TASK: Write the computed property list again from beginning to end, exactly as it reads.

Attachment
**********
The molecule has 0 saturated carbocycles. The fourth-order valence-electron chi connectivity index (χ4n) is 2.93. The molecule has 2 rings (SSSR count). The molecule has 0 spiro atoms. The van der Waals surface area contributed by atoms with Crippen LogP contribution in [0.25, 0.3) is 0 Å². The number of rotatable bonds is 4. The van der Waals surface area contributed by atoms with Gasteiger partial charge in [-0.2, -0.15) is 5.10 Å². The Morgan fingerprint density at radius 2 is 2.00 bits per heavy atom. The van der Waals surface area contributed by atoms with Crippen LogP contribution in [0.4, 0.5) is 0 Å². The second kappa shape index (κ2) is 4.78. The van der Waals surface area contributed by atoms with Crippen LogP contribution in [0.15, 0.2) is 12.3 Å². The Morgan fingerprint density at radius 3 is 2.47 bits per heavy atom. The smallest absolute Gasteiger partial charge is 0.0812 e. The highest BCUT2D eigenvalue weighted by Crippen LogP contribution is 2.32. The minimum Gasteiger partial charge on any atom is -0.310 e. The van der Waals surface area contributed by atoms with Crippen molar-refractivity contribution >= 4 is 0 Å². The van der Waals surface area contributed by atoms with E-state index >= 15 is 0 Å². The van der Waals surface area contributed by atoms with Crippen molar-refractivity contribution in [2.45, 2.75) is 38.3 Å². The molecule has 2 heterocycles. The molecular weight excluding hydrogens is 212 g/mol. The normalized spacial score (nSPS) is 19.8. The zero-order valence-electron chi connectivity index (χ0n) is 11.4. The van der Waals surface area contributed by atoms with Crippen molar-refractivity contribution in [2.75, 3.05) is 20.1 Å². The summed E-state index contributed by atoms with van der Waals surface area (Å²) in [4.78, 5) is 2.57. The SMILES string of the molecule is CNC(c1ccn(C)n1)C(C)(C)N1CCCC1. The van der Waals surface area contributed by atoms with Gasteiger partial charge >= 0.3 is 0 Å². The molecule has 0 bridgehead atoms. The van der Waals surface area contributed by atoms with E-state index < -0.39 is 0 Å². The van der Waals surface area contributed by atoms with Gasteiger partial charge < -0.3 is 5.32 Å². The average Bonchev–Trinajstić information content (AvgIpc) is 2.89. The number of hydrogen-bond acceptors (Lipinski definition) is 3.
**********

The molecule has 0 saturated carbocycles. The fourth-order valence-electron chi connectivity index (χ4n) is 2.93. The molecule has 2 rings (SSSR count). The molecule has 0 spiro atoms. The van der Waals surface area contributed by atoms with Crippen LogP contribution in [0.25, 0.3) is 0 Å². The number of rotatable bonds is 4. The van der Waals surface area contributed by atoms with Gasteiger partial charge in [-0.2, -0.15) is 5.10 Å². The Morgan fingerprint density at radius 2 is 2.00 bits per heavy atom. The van der Waals surface area contributed by atoms with Crippen LogP contribution in [0.4, 0.5) is 0 Å². The second kappa shape index (κ2) is 4.78. The van der Waals surface area contributed by atoms with Crippen LogP contribution in [0.15, 0.2) is 12.3 Å². The Morgan fingerprint density at radius 3 is 2.47 bits per heavy atom. The smallest absolute Gasteiger partial charge is 0.0812 e. The highest BCUT2D eigenvalue weighted by Crippen LogP contribution is 2.32. The minimum Gasteiger partial charge on any atom is -0.310 e. The van der Waals surface area contributed by atoms with Crippen molar-refractivity contribution >= 4 is 0 Å². The van der Waals surface area contributed by atoms with E-state index >= 15 is 0 Å². The van der Waals surface area contributed by atoms with Crippen molar-refractivity contribution in [2.45, 2.75) is 38.3 Å². The molecule has 2 heterocycles. The molecular weight excluding hydrogens is 212 g/mol. The normalized spacial score (nSPS) is 19.8. The zero-order valence-electron chi connectivity index (χ0n) is 11.4. The van der Waals surface area contributed by atoms with Crippen molar-refractivity contribution in [2.75, 3.05) is 20.1 Å². The summed E-state index contributed by atoms with van der Waals surface area (Å²) in [4.78, 5) is 2.57. The SMILES string of the molecule is CNC(c1ccn(C)n1)C(C)(C)N1CCCC1. The van der Waals surface area contributed by atoms with Gasteiger partial charge >= 0.3 is 0 Å². The molecule has 0 bridgehead atoms. The van der Waals surface area contributed by atoms with E-state index < -0.39 is 0 Å². The van der Waals surface area contributed by atoms with Gasteiger partial charge < -0.3 is 5.32 Å². The average Bonchev–Trinajstić information content (AvgIpc) is 2.89. The number of hydrogen-bond acceptors (Lipinski definition) is 3.